Streams

Epigenetics

Monday, July 11, 2011

Richard Francis discusses the new scientific field of epigenetics, the study of how stress in the environment can impact an individual's physiology so deeply that those biological scars actually can be inherited by the next generations. In Epigenetics: The Ultimate Mystery of Inheritance he explains why researchers believe that epigenetics holds the key to understanding obesity, cancer, Alzheimer's, schizophrenia, autism, and diabetes.

Guests:

Richard Francis

Comments [9]

chemmy from NJ

This explains much about the health problems of African Americans… imagine the epigenetic changes the trans-Atlantic boat ride must have caused in the bodies of the abducted let alone the centuries of enslavement and then the decades of Jim Crow… it’s a wonder and testament to our strength as a people that were still here.

Jul. 17 2011 06:10 PM
Amy from Manhattan

Georgina, is hyperemesis gravidarum normal morning sickness or a more extreme version that severely deprives a fetus of nourishment?

Jul. 11 2011 01:57 PM
Amy from Manhattan

Lost a leg? It's more like the Y chromosome lost all *but* a leg!

Jul. 11 2011 01:56 PM
jgarbuz from Queens

I know that children of mothers who lived through the Holocaust are definitely deeply affected psychologically. Whether it is genetic or not, I cannot say, but repercussions of this trauma echo on. Children of highly traumatized parents are often affected themselves.

Jul. 11 2011 01:50 PM
Georgina from Ann Arbor

Does the health of childen born from mothers who suffered from Hyperemesis Gravidarum correlate with the Dutch study?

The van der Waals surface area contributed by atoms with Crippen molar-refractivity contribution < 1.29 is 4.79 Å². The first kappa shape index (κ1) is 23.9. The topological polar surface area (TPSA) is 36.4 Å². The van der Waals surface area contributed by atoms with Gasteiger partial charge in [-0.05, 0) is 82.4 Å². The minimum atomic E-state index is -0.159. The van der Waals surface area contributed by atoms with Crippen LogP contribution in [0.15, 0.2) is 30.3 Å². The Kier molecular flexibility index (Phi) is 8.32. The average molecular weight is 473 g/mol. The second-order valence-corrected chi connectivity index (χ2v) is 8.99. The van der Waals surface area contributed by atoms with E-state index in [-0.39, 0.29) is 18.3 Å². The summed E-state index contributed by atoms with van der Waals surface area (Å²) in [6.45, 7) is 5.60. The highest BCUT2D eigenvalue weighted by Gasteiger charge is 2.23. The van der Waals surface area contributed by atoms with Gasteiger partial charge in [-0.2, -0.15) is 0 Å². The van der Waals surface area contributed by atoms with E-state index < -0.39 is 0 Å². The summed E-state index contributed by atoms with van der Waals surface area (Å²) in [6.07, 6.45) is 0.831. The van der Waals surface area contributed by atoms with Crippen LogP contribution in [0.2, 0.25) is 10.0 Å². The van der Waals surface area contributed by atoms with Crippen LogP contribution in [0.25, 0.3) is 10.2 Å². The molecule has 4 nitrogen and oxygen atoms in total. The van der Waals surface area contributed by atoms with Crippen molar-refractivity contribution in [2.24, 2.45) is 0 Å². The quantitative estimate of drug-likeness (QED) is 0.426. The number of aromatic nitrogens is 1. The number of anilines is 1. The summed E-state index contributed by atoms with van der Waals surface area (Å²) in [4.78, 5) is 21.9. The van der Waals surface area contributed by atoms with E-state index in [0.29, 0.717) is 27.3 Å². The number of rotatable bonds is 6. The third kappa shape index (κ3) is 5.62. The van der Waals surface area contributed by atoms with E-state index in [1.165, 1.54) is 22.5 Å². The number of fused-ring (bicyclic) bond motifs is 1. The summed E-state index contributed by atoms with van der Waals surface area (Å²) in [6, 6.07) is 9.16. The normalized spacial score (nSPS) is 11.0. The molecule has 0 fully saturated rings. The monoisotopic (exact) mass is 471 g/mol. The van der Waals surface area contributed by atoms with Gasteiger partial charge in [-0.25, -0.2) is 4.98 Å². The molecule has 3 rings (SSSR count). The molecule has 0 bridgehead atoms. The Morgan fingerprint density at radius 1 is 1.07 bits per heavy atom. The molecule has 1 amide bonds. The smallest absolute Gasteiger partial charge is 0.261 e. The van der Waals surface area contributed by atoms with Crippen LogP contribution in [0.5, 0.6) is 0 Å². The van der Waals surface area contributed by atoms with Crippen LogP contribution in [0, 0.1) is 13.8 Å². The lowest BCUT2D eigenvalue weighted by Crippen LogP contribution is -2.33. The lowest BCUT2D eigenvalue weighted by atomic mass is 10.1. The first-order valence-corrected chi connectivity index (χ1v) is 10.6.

Jul. 11 2011 01:40 PM
Tony Bruguier

What is the biological mechanism that occur when external factors change the genes?

(That is if I understand what you are talking about)

Jul. 11 2011 01:39 PM
Yosif from Manhattan

Please have your guest explain how epigenetics is the difference between your toe nail and your eye.

--Dr. Yo

Jul. 11 2011 01:32 PM
guy from Nolita, Manhattan

Epigenetics is not new, its as old as the central dogma of DNA (Richard Dawkins, et al). Dr. Bruce Lipton, author of BIOLOGY OF BELIEF is the contemporary proponent of this theory, and he has the evidence to back it up. Our life, at the micro level (our cells), and the macro (our complete body), is determined more by our relationships with those in our proximity, than with the imprint of the genes we are born with. Take physical longevity, for example: if you are born with 'good genes', but lead an unhealthy lifestyle, you will get chronic degenerative disease much faster as you age. If you are born with 'weak genes', but lead a robust, healthy life, you can extend your longevity beyond any 'date/time' stamp the doctors think you possess.

Jul. 11 2011 01:08 PM
barent

let's not forget, that this works in a positive direction also. please don't fixate on pathology.

Jul. 11 2011 08:54 AM

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